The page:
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Greeks and Barbarians: The Genesis of Hellenic International Thought

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Greeks and Barbarians: The Genesis of Hellenic International Thought

Arnopoulos, Paris (1999) Greeks and Barbarians: The Genesis of Hellenic International Thought. In: Exopolitics: polis, ethnos, cosmos : classical theories and praxis of foreign affairs. Nova Science, New York, NY. ISBN 1560726628

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Abstract

The ancient Hellenic world was composed of more sovereign states than the contemporary one. Aristotle alone studied the constitutions of over150 city-states or poleis. As such it was a microcosm of a sociocultural system which existed within the Mediterranean geopolitical environment, much the same as the European society now exists within its global context.

It would therefore be instructive to know how the Greeks saw themselves in relation to other nations. Such holistic perspective gives an idea of the origins of classical international affairs theory. This article, part of a larger study of classical world theory, concentrates on the central aspect of Greek Weltanschauung that divided humanity into Greeks and Barbarians.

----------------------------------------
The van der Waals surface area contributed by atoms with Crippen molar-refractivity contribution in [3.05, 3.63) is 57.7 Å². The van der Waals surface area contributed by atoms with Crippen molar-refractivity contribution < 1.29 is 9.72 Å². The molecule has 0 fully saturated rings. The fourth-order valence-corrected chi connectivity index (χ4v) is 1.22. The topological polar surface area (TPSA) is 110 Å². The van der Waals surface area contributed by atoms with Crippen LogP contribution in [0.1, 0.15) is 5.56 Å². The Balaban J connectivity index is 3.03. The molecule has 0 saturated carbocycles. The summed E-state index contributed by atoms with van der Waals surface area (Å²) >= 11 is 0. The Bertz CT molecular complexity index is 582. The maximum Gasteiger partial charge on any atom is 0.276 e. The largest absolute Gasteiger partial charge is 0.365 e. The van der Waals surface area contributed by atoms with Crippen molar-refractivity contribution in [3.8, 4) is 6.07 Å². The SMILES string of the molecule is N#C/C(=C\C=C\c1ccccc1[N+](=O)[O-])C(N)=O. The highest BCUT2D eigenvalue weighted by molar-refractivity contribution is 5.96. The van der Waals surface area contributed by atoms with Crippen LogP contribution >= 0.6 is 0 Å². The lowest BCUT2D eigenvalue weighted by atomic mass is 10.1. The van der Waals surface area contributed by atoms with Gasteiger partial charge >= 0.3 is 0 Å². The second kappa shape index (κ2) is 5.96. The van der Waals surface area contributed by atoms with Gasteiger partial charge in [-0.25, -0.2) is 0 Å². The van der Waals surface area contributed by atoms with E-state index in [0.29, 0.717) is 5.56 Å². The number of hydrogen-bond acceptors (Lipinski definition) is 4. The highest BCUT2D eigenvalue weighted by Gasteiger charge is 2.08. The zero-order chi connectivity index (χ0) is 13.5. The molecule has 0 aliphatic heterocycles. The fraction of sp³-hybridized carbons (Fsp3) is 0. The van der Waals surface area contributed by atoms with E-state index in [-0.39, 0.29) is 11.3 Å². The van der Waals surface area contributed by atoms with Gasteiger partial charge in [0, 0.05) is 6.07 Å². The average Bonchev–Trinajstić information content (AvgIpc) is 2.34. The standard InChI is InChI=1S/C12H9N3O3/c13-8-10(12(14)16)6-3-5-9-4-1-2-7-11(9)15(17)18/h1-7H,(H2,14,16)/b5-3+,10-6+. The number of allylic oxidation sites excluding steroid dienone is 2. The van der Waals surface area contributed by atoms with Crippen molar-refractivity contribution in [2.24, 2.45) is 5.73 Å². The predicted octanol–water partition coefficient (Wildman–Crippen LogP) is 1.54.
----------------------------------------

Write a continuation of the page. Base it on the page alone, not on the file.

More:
It is our thesis here that this primordial dichotomy served as the foundation of Hellenic international ideology. Moreover, we contend that such distinctions always color human reason and still persist in modern times. Although the analogy should not be carried too far, there are definite parallels between the classical and present worlds which the reader will recognize and appreciate.

In order to give the flavor of the times, this article is based on the world shaking events up to the Fifth century BC and the impact they had upon the great Greek thinkers of that era. The trauma of this critical period dominated international thought for almost two centuries until the final demise of the inter-state system. Nevertheless, during that period of upheaval, some progressive thinkers also developed the notion of a common humanity. Their cosmopolitan ideals therefore influenced international thinking through the millennia.

Divisions:Concordia University > Faculty of Arts and Science > Political Science
Item Type:Book Section
Refereed:No
Authors:Arnopoulos, Paris
Date:1999
ID Code:983158
Deposited By: DANIELLE DENNIE
Deposited On:02 Nov 2017 18:14
Last Modified:18 Jan 2018 17:56

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